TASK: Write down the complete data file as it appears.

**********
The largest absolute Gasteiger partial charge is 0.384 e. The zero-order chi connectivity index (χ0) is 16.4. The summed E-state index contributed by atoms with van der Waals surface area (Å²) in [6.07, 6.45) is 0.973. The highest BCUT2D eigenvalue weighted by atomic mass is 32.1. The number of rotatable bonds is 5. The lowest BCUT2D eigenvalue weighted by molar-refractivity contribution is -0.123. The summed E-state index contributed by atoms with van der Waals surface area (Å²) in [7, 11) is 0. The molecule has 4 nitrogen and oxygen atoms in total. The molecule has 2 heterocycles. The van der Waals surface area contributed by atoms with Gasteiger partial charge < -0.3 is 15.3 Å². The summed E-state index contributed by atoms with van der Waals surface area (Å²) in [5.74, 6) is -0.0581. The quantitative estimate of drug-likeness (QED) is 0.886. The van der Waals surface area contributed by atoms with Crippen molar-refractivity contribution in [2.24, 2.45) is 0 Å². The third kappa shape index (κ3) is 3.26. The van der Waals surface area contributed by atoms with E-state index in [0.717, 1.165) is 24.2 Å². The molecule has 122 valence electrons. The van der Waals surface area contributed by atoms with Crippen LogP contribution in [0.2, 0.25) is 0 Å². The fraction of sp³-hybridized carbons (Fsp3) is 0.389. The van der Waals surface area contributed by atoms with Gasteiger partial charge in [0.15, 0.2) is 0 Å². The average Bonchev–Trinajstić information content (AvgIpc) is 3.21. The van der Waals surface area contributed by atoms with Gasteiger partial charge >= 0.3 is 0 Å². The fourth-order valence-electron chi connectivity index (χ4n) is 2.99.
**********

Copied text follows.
The largest absolute Gasteiger partial charge is 0.384 e. The zero-order chi connectivity index (χ0) is 16.4. The summed E-state index contributed by atoms with van der Waals surface area (Å²) in [6.07, 6.45) is 0.973. The highest BCUT2D eigenvalue weighted by atomic mass is 32.1. The number of rotatable bonds is 5. The lowest BCUT2D eigenvalue weighted by molar-refractivity contribution is -0.123. The summed E-state index contributed by atoms with van der Waals surface area (Å²) in [7, 11) is 0. The molecule has 4 nitrogen and oxygen atoms in total. The molecule has 2 heterocycles. The van der Waals surface area contributed by atoms with Gasteiger partial charge < -0.3 is 15.3 Å². The summed E-state index contributed by atoms with van der Waals surface area (Å²) in [5.74, 6) is -0.0581. The quantitative estimate of drug-likeness (QED) is 0.886. The van der Waals surface area contributed by atoms with Crippen molar-refractivity contribution in [2.24, 2.45) is 0 Å². The third kappa shape index (κ3) is 3.26. The van der Waals surface area contributed by atoms with E-state index in [0.717, 1.165) is 24.2 Å². The molecule has 122 valence electrons. The van der Waals surface area contributed by atoms with Crippen LogP contribution in [0.2, 0.25) is 0 Å². The fraction of sp³-hybridized carbons (Fsp3) is 0.389. The van der Waals surface area contributed by atoms with Gasteiger partial charge in [0.15, 0.2) is 0 Å². The average Bonchev–Trinajstić information content (AvgIpc) is 3.21. The van der Waals surface area contributed by atoms with Gasteiger partial charge >= 0.3 is 0 Å². The fourth-order valence-electron chi connectivity index (χ4n) is 2.99.